3 out of 4 stars
Share This Review
Becoming the Dragon by Alex Sapegin is a sci-fi/fantasy novel that follows the adventures of Andy Kerimov, a 16-year-old boy living in Russia. The beginning of the book focuses on Andy’s normal life, describing his family and his relationships. As a child, Andy was struck by lightning and since then he has been unable to use certain electronic devices, such as computers, without causing them to crash. While this interesting piece of information doesn’t have very much to do with the storyline, Andy’s experience helps to give his character depth and trials. The beginning of the book does not include the fantasy elements and mythical creatures that I expected upon hearing the title, but that expectation was soon met when Andy is accidentally transported to a different world when he wanders into a testing sight while an experiment is being conducted.
Andy finds himself in a world completely different than our own. This world includes elves, gnomes, orcs, gryphons, and yes, dragons. From the very moment he enters this new world, Andy is beset with bad luck. He goes from being nearly eaten alive by hundreds of fire ants to being hunted by gryphons to being captured and sold as a slave all over the course of just a few days. Although Andy grew up in the world we know today with no reason to fight constantly for his life, he soon adjusts to this new land and finds the strength within to resist and overcome all types of challenges.
The title of the book gives away a main event in young Andy’s life. In order to cheat death and survive, Andy undergoes a magical process and becomes a dragon. In his new form he must relearn to live his life and stay true to the human within him.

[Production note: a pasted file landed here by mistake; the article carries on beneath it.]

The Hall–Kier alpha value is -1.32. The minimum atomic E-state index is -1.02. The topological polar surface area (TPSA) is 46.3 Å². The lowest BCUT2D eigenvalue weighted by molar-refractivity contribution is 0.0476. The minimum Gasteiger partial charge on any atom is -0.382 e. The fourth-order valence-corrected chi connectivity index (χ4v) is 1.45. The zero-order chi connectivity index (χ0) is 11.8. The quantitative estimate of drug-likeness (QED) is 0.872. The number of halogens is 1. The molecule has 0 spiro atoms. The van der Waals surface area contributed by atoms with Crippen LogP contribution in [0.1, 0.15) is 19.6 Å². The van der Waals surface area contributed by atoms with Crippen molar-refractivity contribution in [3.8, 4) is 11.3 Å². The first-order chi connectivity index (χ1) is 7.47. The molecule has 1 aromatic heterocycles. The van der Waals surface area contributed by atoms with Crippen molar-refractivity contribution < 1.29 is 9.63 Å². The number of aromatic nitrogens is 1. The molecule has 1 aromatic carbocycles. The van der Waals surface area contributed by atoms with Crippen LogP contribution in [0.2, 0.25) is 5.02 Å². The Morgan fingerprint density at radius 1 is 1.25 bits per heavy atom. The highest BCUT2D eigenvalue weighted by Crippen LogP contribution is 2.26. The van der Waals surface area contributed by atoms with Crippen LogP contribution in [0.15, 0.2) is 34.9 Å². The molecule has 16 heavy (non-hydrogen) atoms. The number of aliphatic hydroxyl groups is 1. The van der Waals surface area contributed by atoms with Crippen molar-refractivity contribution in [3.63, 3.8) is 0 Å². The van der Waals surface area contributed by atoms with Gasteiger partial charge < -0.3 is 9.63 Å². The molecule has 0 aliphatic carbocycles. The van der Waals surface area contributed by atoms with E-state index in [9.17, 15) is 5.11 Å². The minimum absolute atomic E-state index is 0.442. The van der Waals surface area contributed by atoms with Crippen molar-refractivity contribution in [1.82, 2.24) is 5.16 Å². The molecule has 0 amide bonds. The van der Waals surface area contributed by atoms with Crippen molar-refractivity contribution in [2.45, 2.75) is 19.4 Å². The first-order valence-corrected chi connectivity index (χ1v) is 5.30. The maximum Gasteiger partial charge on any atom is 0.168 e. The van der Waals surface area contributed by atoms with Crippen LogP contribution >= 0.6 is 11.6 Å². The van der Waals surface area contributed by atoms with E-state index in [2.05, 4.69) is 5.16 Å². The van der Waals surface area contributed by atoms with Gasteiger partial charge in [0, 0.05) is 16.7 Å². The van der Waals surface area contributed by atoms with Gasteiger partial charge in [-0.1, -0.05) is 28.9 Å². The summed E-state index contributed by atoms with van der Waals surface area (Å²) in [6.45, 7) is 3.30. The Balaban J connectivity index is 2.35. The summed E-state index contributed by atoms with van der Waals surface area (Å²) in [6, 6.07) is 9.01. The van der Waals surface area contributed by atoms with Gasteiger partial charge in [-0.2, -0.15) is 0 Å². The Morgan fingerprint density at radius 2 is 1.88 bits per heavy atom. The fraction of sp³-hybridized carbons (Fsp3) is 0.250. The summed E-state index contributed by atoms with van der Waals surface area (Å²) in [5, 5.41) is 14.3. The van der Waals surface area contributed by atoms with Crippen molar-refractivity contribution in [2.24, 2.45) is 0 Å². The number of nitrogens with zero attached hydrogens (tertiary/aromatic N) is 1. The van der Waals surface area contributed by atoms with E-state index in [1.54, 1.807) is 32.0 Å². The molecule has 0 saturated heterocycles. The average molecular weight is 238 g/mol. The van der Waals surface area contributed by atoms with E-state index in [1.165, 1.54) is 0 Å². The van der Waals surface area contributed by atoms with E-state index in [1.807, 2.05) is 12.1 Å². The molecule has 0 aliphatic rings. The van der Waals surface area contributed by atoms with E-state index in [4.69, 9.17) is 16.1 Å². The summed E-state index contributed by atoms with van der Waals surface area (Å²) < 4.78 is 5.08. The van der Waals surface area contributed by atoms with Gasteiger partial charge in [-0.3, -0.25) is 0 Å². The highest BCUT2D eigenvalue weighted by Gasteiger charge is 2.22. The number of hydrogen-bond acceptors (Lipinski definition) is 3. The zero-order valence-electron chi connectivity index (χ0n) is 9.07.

Written in third person, Andy is the main character of the book and most of the story is told from his point of view, but many times throughout the story, the perspectives of the other characters are shown. This is quite helpful when determining the good and the bad guys, as Andy is not always correct when judging the people he meets. The reader gets to see all sides of the story and understand each character’s motives and desires.
While I did enjoy this book for the most part, there were some problems with it as well. Personally, I found Andy to be a little bit unlikable. He was cocky and rude and simply came off as a jerk. Of course, that is my opinion and other readers may not feel the same. While I did not enjoy Andy’s characterization, I did love some of the other characters, namely Karegar, the last known dragon, and Gynug, an orc who helps Andy survive.
The tone of the book came off as mostly lighthearted, but there were some dark parts as well, such as torture and murder. At one point, Andy is treated like an animal for over two weeks and is barely able to maintain his human nature, as he is no longer acknowledged as such. Mixed in with these dark bits a reader will find humor and jokes made mainly by Andy that helps to lighten the mood and bring the story back to the original carefree beginning.
I rate this book 3 out of 4 stars. I did enjoy the main storyline and loved some of the characters and problems faced, but I couldn’t get past the obvious similarities to many other fantasy books that I have read. While none of the similarities are close enough to suggest any plagiarism by any means, I found the story to be quite predictable. I think that many people would enjoy this book and look forward to the sequels, but I will not be actively on the lookout for the other three books.
Becoming the Dragon
View: on Bookshelves | on Amazon | on iTunes | on Smashwords
Like Bookwormgirl1's review? Post a comment saying so!